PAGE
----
comics presentations Scott McCloud video

Scott McCloud TED Talk

Wow, turns out Scott McCloud is an explainist renaissance man. I’m a huge fan of his three explanatory comic books about comics, and now I see he delivers a heck of a presentation too.

This 17-minute talk is mostly a summary of key thoughts on comics, especially their future on the Web. I was already familiar with these ideas from McCloud’s books, but his presentation delivery style got me excited about them all over again. I really like the way he synchs his words with changes in his slides. The effect is similar to the continual seamless hand-off between words and pictures in comics. Very engaging.

animation diagrams history icons video

History of the Internet

The animated icon style of this history of Internet technology is effective, and oh so crisp.

History of the Internet from PICOL on Vimeo.
The movie is a showcase for Pictorial Communication Language (PICOL), German designer Melih Bilgil’s “project to find a standard and reduced sign system for electronic communication.” The idea is to come up with an extensive icon set open to anyone communicating through diagrams. The Picol site is partially under construction, but includes a blog with more information.

[via ReadWriteWeb]

Common Craft good explanations how-to Paperworks video

Common Craft Explains How Common Craft Explains

And speaking of Common Craft, here’s a new post explaining how they put together Paperworks pieces. Very cool.

Common Craft good explanations Paperworks video

Why Common Craft Doesn’t Custom-Explain Anymore

ReadWriteWeb recently talked to Lee LeFever — one half of Common Craft, the black belt explainers behind the Paperworks format — about why he and his wife Sachi gave up the custom Web brand work that brought them wide acclaim. LeFever explains that while the custom client work was rewarding, they decided to focus on creating explanations for general educational use, because:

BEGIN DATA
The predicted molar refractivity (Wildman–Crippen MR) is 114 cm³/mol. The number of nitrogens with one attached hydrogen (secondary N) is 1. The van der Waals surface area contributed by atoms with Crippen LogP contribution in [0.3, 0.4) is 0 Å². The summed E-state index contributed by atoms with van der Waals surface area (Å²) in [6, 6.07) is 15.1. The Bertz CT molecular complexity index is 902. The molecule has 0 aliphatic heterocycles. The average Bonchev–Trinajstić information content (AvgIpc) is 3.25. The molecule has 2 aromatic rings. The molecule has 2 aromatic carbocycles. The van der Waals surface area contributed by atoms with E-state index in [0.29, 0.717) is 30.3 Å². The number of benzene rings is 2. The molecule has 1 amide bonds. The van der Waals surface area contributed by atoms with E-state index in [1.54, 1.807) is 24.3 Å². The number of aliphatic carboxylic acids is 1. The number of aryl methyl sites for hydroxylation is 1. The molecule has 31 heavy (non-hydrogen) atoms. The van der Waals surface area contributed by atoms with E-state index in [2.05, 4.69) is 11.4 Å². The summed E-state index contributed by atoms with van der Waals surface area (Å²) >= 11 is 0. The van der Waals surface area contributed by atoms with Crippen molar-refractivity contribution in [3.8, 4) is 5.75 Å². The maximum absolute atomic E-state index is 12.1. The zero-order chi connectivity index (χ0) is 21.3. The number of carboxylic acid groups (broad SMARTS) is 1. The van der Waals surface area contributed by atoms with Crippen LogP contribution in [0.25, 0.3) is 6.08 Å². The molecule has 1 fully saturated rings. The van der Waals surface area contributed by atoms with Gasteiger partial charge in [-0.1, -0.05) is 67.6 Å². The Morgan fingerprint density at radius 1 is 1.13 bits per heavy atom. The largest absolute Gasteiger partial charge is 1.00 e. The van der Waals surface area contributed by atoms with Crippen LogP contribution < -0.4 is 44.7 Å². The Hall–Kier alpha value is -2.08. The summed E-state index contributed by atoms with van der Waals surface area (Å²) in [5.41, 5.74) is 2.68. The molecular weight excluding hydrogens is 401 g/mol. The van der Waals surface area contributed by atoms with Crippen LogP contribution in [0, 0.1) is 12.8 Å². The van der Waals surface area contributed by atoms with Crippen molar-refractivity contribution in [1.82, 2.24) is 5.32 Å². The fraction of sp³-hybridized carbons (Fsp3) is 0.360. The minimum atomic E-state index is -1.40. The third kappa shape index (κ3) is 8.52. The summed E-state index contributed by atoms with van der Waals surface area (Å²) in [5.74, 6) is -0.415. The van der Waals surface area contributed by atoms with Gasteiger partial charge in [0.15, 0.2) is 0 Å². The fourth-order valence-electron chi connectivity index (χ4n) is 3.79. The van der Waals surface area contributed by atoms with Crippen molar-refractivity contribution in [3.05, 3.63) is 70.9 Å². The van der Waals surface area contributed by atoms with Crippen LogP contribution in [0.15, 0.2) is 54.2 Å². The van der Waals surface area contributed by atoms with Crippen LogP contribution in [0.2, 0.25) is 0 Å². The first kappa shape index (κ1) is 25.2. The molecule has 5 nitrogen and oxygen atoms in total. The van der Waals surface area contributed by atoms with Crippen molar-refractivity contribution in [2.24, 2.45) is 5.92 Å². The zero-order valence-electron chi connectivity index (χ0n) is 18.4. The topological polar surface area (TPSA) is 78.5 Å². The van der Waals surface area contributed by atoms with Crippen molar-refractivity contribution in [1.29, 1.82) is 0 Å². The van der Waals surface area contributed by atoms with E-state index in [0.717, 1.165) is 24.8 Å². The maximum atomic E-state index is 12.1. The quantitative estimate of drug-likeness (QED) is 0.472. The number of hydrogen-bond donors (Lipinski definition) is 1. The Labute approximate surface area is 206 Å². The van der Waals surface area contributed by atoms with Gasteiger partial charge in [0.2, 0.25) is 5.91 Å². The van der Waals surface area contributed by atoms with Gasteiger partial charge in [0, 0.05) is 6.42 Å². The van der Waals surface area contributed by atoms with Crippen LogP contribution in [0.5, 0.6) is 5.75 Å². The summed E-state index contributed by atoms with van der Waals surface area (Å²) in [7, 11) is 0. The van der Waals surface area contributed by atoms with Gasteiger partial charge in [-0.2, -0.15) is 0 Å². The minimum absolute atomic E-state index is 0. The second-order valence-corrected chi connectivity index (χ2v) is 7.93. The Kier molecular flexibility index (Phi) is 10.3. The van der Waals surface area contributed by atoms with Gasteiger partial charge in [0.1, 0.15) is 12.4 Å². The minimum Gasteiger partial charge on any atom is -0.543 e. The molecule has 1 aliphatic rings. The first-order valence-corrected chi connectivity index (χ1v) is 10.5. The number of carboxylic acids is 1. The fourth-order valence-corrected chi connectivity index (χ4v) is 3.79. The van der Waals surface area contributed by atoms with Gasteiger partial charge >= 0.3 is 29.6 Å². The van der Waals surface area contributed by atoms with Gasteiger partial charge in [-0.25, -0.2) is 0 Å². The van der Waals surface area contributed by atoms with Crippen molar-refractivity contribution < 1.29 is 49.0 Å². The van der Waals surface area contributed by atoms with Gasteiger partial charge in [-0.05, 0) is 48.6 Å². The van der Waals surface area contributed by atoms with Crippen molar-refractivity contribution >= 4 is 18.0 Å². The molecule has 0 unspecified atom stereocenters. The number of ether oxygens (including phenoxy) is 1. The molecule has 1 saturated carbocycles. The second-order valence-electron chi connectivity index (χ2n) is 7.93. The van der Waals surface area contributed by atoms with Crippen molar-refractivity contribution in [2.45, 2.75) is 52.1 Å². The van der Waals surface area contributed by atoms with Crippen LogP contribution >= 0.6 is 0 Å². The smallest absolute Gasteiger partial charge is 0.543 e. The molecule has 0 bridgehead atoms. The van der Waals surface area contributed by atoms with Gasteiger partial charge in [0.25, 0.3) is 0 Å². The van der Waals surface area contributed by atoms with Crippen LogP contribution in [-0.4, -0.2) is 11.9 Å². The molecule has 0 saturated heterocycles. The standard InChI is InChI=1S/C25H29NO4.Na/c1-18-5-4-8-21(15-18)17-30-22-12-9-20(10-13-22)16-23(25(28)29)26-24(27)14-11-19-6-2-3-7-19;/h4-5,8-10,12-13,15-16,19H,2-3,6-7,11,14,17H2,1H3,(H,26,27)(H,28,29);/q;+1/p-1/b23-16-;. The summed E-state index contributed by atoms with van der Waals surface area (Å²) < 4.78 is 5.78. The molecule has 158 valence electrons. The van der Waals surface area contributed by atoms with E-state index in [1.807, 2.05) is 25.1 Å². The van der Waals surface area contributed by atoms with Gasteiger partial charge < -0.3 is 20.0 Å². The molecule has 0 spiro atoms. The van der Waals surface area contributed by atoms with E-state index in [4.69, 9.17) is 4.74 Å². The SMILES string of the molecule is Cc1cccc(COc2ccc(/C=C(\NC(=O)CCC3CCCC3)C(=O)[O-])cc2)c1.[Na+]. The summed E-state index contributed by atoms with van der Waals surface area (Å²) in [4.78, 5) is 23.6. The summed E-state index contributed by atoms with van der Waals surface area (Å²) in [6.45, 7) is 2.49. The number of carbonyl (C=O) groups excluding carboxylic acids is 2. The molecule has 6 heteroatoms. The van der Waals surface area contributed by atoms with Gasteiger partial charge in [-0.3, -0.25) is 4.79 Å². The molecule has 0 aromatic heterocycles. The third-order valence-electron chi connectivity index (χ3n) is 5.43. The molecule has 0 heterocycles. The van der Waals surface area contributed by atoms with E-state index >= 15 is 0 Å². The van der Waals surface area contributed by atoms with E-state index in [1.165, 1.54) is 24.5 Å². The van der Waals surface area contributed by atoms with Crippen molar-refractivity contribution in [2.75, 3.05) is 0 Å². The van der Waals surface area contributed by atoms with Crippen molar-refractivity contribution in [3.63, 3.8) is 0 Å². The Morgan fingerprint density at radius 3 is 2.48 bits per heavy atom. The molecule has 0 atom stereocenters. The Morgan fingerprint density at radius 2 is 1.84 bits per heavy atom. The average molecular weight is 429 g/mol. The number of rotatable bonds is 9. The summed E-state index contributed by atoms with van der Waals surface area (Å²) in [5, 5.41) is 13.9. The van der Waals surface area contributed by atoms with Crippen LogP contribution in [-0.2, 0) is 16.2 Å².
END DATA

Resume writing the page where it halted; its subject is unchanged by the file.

1. Custom videos do not scale. We would have to hire people to grow the company and we don’t want to hire. We are a two person company.

2. Custom videos are usually promotional. We are more comfortable with education than promotion. Another realization is that promotion is fad-driven and education isn’t as much. We see a longer lifespan for our videos in education.

3. Our goal is independence – we want to work for our own goals on our own schedule and maintain a lifestyle that supports us.

I’ve mixed promotion with explaining before and also ran into these issues. While product promotion invariably benefits from clear explanation, the drive to promote something can handicap good explaining.


[via Extraface]

how-to video

“Howcast” Steps Up to the How-To Challenge

Making good how-to content is incredibly difficult, and I hate it.

If you’re crafting a pure explanation — say, explaining what makes a car go — your job is not to make sure your audience groks every little detail of what all the thousands of individual pieces do. Your job is to illuminate some basic principles to form a complete thought. You go only as deep as you need to, and you can use all the metaphors and generalizations you like. It’s a delight.

If your subject is “How to fix your car,” on the other hand, you’ve set out to cover every step involved in fixing every possible problem (at least if you’re being thorough). Skip a crucial step, and your guide is potentially useless to your audience. When you’re teaching something in person, your audience will let you know when you missed something. When you’re making how-to content — articles, video, comics — it’s on you to cover just about everything somebody might need.

So, I hate making how-to stuff, and I respect people who take on such a daring mission with good intentions. Which is all a long preamble to congratulating Howcast on their launch today.

Howcast How to Trim Your Mustache

The new site, run by ex-Googlers, is basically a warehouse of short how-to videos. As the site’s “What is Howcast” video explains, anybody can start a “Wiki guide,” which “members of the Howcast network” may turn into short video pieces. Techcrunch’s post sheds a little more light: